Alternatively, the inks can be implanted using a non-invasive method, for example, as described in U.S. Pat. No. 5,445,611 to Eppstein. This non-invasive technique is well-suited to create an even tone of pigment over a relatively large body surface area. For example, using this method a removable sun tan can be made with particles of the invention.
Tissue markings in skin must be properly placed to provide permanent markings. Skin is composed of the outermost epidermis, generated by the constantly dividing stratum basale, and the underlying dermis. Dermal cells, such as fibroblasts, mast cells, and others, which do not generally replicate, are located within a resilient proteinaceous matrix. It is the upper dermis, below the stratum basale, into which the particles are implanted to provide a tissue marking (such as a tattoo).
After implantation by any of the foregoing techniques, particles in the dermis form part of a permanent tissue marking if they are phagocytosed by dermal cells (most likely for particles under about 5 microns), or if they remain in the extracellular matrix (most likely for particles 5 microns and larger). Some particles will inevitably be engulfed by immune cells and relocated from the area during the healing process.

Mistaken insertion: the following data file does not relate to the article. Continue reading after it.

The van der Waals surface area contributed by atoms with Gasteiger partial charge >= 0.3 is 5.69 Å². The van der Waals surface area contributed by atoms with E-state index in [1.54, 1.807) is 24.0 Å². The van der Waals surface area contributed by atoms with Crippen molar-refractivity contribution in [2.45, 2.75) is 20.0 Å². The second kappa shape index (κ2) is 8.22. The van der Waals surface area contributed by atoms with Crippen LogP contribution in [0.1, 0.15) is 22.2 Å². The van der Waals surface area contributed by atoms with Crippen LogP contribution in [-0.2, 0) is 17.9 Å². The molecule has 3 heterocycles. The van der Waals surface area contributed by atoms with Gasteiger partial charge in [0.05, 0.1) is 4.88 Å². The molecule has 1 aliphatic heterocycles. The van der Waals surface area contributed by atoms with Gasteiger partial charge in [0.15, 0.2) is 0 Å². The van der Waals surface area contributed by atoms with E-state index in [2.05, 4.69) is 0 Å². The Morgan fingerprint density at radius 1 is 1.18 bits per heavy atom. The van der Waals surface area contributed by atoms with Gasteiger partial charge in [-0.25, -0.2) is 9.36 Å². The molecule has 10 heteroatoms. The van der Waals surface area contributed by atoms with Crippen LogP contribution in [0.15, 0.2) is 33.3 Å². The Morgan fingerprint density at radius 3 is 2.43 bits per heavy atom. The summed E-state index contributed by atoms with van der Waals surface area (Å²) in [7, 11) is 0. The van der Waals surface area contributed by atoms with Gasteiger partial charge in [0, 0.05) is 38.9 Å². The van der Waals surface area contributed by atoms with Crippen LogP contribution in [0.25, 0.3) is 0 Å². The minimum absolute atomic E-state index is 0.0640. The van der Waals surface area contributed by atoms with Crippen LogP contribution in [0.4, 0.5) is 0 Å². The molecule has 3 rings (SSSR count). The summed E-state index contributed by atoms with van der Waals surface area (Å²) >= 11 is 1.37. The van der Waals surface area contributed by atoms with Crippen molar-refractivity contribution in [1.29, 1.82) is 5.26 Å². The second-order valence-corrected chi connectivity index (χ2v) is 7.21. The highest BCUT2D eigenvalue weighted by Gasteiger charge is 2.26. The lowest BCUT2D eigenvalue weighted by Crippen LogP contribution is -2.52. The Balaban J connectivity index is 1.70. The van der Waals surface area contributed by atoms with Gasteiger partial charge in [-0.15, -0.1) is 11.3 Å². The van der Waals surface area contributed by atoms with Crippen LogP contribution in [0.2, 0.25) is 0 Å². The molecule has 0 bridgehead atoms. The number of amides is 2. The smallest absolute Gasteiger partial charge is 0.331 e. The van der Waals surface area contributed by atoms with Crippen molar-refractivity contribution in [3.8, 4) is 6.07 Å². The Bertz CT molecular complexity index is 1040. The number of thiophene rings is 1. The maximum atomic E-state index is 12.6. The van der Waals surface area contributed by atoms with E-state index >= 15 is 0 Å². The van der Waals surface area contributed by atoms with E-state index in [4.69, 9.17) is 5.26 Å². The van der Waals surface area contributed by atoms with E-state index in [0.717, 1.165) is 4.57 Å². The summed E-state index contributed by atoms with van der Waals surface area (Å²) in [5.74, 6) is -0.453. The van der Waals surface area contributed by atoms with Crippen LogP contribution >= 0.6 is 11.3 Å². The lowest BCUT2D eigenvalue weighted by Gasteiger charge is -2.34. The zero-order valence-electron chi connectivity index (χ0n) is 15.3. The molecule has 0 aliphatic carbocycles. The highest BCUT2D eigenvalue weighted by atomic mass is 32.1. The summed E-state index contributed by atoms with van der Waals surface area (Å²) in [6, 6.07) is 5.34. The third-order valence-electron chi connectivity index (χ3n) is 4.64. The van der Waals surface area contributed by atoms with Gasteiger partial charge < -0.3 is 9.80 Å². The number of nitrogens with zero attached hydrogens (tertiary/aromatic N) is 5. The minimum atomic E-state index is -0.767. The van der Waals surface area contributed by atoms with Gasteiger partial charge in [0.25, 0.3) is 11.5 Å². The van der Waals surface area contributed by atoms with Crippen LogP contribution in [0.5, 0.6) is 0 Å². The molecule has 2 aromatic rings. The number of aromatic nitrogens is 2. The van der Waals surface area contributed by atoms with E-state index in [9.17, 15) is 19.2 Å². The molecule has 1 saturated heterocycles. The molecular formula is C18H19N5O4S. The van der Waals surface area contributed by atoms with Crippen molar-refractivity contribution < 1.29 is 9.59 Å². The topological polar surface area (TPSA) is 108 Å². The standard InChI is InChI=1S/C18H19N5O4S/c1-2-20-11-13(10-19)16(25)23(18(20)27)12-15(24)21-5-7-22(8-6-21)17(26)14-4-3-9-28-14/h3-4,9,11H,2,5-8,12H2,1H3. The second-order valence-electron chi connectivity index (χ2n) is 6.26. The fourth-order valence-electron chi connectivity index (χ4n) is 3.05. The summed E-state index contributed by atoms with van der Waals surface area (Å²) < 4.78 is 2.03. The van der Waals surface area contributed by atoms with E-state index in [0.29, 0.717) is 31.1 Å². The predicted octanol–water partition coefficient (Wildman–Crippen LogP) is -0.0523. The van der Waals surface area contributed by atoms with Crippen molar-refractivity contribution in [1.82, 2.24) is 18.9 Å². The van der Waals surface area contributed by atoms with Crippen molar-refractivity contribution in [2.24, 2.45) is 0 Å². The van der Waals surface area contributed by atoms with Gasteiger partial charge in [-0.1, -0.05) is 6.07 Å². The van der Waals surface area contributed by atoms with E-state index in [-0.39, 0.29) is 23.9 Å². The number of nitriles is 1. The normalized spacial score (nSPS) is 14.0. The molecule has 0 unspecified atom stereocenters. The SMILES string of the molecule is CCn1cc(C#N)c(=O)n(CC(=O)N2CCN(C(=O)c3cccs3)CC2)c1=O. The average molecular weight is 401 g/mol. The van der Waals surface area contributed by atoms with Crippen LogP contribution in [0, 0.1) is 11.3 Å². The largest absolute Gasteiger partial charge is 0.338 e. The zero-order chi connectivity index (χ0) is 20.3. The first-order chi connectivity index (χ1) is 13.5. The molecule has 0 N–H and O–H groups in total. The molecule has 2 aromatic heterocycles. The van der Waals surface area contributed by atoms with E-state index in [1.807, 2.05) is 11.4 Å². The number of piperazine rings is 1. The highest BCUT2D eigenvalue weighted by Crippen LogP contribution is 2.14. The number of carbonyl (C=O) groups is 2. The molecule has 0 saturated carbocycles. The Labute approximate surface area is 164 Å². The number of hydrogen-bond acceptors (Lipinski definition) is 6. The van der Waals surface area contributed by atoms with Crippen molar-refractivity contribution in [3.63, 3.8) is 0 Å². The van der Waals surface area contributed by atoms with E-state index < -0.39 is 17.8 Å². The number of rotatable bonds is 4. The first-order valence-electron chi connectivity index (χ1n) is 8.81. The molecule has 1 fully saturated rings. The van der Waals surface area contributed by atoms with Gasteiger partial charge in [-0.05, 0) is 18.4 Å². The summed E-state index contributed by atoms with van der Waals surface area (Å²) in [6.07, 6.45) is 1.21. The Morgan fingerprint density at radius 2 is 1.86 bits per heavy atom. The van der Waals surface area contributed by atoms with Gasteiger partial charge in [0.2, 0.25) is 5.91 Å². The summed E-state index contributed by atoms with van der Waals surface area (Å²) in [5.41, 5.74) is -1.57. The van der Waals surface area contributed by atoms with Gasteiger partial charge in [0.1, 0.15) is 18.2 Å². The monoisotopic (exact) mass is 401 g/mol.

In addition to skin, particles of the invention can be implanted into a wide variety of living tissues comprising relatively stationary, infrequently-replicating cells. For example, the particles can be implanted into the internal surfaces of the body that are contiguous with the external skin, including, but not limited to, the inner surfaces of the mouth and lips, the gums and tongue, inner surfaces of the eyelid, muscles, tendons and the tissues lining internal body passages (such as the nasal, ear, anal, urethral, and vaginal passages, and the gastrointestinal tract). Other tissues that can be marked include the tissues of and/or under the fingernails and toenails, the dentin of the teeth, and the colored iris and white sclera of the eye.